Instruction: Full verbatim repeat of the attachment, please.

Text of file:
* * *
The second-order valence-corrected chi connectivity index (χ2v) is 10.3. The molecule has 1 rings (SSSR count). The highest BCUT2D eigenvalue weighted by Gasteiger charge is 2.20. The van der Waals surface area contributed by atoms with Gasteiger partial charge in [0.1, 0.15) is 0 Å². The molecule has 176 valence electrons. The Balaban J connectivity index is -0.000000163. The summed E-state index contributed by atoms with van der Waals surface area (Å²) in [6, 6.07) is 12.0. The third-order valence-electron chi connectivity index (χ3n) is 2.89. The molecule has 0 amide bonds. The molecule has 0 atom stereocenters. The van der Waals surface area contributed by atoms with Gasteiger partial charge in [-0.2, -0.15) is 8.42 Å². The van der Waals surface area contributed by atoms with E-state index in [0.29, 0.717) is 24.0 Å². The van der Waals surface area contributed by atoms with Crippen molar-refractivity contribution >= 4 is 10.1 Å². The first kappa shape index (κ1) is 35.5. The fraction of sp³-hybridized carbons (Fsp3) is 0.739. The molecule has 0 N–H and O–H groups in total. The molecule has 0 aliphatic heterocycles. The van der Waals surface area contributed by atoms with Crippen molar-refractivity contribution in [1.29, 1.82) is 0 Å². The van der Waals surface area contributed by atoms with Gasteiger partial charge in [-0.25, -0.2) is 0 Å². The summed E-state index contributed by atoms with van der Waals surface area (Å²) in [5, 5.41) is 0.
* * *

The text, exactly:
The second-order valence-corrected chi connectivity index (χ2v) is 10.3. The molecule has 1 rings (SSSR count). The highest BCUT2D eigenvalue weighted by Gasteiger charge is 2.20. The van der Waals surface area contributed by atoms with Gasteiger partial charge in [0.1, 0.15) is 0 Å². The molecule has 176 valence electrons. The Balaban J connectivity index is -0.000000163. The summed E-state index contributed by atoms with van der Waals surface area (Å²) in [6, 6.07) is 12.0. The third-order valence-electron chi connectivity index (χ3n) is 2.89. The molecule has 0 amide bonds. The molecule has 0 atom stereocenters. The van der Waals surface area contributed by atoms with Gasteiger partial charge in [-0.2, -0.15) is 8.42 Å². The van der Waals surface area contributed by atoms with E-state index in [0.29, 0.717) is 24.0 Å². The van der Waals surface area contributed by atoms with Crippen molar-refractivity contribution >= 4 is 10.1 Å². The first kappa shape index (κ1) is 35.5. The fraction of sp³-hybridized carbons (Fsp3) is 0.739. The molecule has 0 N–H and O–H groups in total. The molecule has 0 aliphatic heterocycles. The van der Waals surface area contributed by atoms with Crippen molar-refractivity contribution in [1.29, 1.82) is 0 Å². The van der Waals surface area contributed by atoms with Gasteiger partial charge in [-0.25, -0.2) is 0 Å². The summed E-state index contributed by atoms with van der Waals surface area (Å²) in [5, 5.41) is 0.